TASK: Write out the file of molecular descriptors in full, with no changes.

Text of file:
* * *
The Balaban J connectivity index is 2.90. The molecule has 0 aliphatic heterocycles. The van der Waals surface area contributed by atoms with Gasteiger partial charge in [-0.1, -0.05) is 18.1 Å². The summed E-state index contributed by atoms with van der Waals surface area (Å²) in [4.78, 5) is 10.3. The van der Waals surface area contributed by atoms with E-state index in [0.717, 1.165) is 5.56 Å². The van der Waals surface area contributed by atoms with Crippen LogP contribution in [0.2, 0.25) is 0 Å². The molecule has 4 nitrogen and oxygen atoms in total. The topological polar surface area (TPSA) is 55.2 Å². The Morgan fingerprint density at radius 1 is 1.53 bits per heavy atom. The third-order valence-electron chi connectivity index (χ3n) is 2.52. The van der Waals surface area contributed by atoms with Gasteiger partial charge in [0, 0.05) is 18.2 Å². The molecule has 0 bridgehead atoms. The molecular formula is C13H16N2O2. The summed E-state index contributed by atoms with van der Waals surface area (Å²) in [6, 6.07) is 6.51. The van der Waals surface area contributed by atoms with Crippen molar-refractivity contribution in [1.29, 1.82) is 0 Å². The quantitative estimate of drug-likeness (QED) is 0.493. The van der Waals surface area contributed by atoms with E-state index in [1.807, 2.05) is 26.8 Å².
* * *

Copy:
The Balaban J connectivity index is 2.90. The molecule has 0 aliphatic heterocycles. The van der Waals surface area contributed by atoms with Gasteiger partial charge in [-0.1, -0.05) is 18.1 Å². The summed E-state index contributed by atoms with van der Waals surface area (Å²) in [4.78, 5) is 10.3. The van der Waals surface area contributed by atoms with E-state index in [0.717, 1.165) is 5.56 Å². The van der Waals surface area contributed by atoms with Crippen LogP contribution in [0.2, 0.25) is 0 Å². The molecule has 4 nitrogen and oxygen atoms in total. The topological polar surface area (TPSA) is 55.2 Å². The Morgan fingerprint density at radius 1 is 1.53 bits per heavy atom. The third-order valence-electron chi connectivity index (χ3n) is 2.52. The van der Waals surface area contributed by atoms with Gasteiger partial charge in [0, 0.05) is 18.2 Å². The molecule has 0 bridgehead atoms. The molecular formula is C13H16N2O2. The summed E-state index contributed by atoms with van der Waals surface area (Å²) in [6, 6.07) is 6.51. The van der Waals surface area contributed by atoms with Crippen molar-refractivity contribution in [1.29, 1.82) is 0 Å². The quantitative estimate of drug-likeness (QED) is 0.493. The van der Waals surface area contributed by atoms with E-state index in [1.807, 2.05) is 26.8 Å².